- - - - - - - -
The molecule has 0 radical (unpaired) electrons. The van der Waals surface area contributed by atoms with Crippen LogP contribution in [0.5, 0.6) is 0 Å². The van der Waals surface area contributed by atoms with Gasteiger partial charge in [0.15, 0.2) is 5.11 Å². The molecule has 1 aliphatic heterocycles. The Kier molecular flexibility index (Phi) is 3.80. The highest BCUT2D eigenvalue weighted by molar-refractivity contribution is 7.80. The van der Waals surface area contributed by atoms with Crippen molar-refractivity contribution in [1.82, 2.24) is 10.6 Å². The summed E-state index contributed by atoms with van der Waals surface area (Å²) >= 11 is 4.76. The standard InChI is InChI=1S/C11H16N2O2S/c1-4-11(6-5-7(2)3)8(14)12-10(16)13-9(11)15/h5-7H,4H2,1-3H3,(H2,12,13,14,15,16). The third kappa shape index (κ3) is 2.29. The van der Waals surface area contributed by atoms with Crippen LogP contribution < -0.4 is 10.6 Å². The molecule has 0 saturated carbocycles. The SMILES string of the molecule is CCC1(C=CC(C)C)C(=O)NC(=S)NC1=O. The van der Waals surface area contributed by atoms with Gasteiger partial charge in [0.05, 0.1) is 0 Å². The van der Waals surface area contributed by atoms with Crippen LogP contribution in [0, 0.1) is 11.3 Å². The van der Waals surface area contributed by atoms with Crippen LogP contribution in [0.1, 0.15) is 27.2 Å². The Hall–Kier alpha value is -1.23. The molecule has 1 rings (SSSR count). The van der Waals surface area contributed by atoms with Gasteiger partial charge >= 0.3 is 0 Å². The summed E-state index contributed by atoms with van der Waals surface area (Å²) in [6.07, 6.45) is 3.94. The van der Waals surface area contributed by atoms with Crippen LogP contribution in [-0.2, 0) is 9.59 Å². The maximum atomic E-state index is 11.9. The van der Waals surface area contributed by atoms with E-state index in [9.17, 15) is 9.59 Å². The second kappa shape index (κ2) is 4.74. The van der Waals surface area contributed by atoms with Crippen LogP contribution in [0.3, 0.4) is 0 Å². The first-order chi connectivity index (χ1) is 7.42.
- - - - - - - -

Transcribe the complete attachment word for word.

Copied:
The molecule has 0 radical (unpaired) electrons. The van der Waals surface area contributed by atoms with Crippen LogP contribution in [0.5, 0.6) is 0 Å². The van der Waals surface area contributed by atoms with Gasteiger partial charge in [0.15, 0.2) is 5.11 Å². The molecule has 1 aliphatic heterocycles. The Kier molecular flexibility index (Phi) is 3.80. The highest BCUT2D eigenvalue weighted by molar-refractivity contribution is 7.80. The van der Waals surface area contributed by atoms with Crippen molar-refractivity contribution in [1.82, 2.24) is 10.6 Å². The summed E-state index contributed by atoms with van der Waals surface area (Å²) >= 11 is 4.76. The standard InChI is InChI=1S/C11H16N2O2S/c1-4-11(6-5-7(2)3)8(14)12-10(16)13-9(11)15/h5-7H,4H2,1-3H3,(H2,12,13,14,15,16). The third kappa shape index (κ3) is 2.29. The van der Waals surface area contributed by atoms with Crippen LogP contribution < -0.4 is 10.6 Å². The molecule has 0 saturated carbocycles. The SMILES string of the molecule is CCC1(C=CC(C)C)C(=O)NC(=S)NC1=O. The van der Waals surface area contributed by atoms with Gasteiger partial charge in [0.05, 0.1) is 0 Å². The van der Waals surface area contributed by atoms with Crippen LogP contribution in [0, 0.1) is 11.3 Å². The van der Waals surface area contributed by atoms with Crippen LogP contribution in [0.1, 0.15) is 27.2 Å². The Hall–Kier alpha value is -1.23. The molecule has 1 rings (SSSR count). The van der Waals surface area contributed by atoms with Gasteiger partial charge >= 0.3 is 0 Å². The summed E-state index contributed by atoms with van der Waals surface area (Å²) in [6.07, 6.45) is 3.94. The van der Waals surface area contributed by atoms with Crippen LogP contribution in [-0.2, 0) is 9.59 Å². The maximum atomic E-state index is 11.9. The van der Waals surface area contributed by atoms with E-state index in [9.17, 15) is 9.59 Å². The second kappa shape index (κ2) is 4.74. The van der Waals surface area contributed by atoms with Crippen LogP contribution in [0.3, 0.4) is 0 Å². The first-order chi connectivity index (χ1) is 7.42.